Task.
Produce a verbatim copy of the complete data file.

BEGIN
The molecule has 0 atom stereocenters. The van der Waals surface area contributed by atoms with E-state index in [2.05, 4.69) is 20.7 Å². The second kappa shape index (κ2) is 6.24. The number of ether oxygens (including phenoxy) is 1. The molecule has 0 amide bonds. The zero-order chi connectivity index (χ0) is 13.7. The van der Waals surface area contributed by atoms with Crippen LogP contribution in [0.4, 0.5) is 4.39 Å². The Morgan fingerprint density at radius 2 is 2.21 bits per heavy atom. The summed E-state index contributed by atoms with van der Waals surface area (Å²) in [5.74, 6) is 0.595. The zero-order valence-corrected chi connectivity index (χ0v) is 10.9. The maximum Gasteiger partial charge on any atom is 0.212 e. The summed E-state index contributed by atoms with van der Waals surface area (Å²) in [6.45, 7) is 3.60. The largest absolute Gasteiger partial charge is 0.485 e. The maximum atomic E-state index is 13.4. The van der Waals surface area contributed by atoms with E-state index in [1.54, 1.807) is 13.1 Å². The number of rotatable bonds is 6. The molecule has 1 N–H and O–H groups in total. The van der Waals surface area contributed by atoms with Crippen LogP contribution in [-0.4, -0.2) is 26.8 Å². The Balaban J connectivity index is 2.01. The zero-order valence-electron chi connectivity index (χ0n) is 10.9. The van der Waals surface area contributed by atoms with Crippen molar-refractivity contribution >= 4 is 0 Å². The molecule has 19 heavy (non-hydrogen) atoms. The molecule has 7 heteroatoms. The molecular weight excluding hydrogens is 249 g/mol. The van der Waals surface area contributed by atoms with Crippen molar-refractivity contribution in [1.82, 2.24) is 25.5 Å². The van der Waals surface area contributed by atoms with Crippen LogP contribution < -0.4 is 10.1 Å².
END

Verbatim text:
The molecule has 0 atom stereocenters. The van der Waals surface area contributed by atoms with E-state index in [2.05, 4.69) is 20.7 Å². The second kappa shape index (κ2) is 6.24. The number of ether oxygens (including phenoxy) is 1. The molecule has 0 amide bonds. The zero-order chi connectivity index (χ0) is 13.7. The van der Waals surface area contributed by atoms with Crippen LogP contribution in [0.4, 0.5) is 4.39 Å². The Morgan fingerprint density at radius 2 is 2.21 bits per heavy atom. The summed E-state index contributed by atoms with van der Waals surface area (Å²) in [5.74, 6) is 0.595. The zero-order valence-corrected chi connectivity index (χ0v) is 10.9. The maximum Gasteiger partial charge on any atom is 0.212 e. The summed E-state index contributed by atoms with van der Waals surface area (Å²) in [6.45, 7) is 3.60. The largest absolute Gasteiger partial charge is 0.485 e. The maximum atomic E-state index is 13.4. The van der Waals surface area contributed by atoms with E-state index in [1.54, 1.807) is 13.1 Å². The number of rotatable bonds is 6. The molecule has 1 N–H and O–H groups in total. The van der Waals surface area contributed by atoms with Crippen LogP contribution in [-0.4, -0.2) is 26.8 Å². The Balaban J connectivity index is 2.01. The zero-order valence-electron chi connectivity index (χ0n) is 10.9. The van der Waals surface area contributed by atoms with Crippen molar-refractivity contribution >= 4 is 0 Å². The molecule has 19 heavy (non-hydrogen) atoms. The molecule has 7 heteroatoms. The molecular weight excluding hydrogens is 249 g/mol. The van der Waals surface area contributed by atoms with Crippen molar-refractivity contribution in [1.82, 2.24) is 25.5 Å². The van der Waals surface area contributed by atoms with Crippen LogP contribution < -0.4 is 10.1 Å².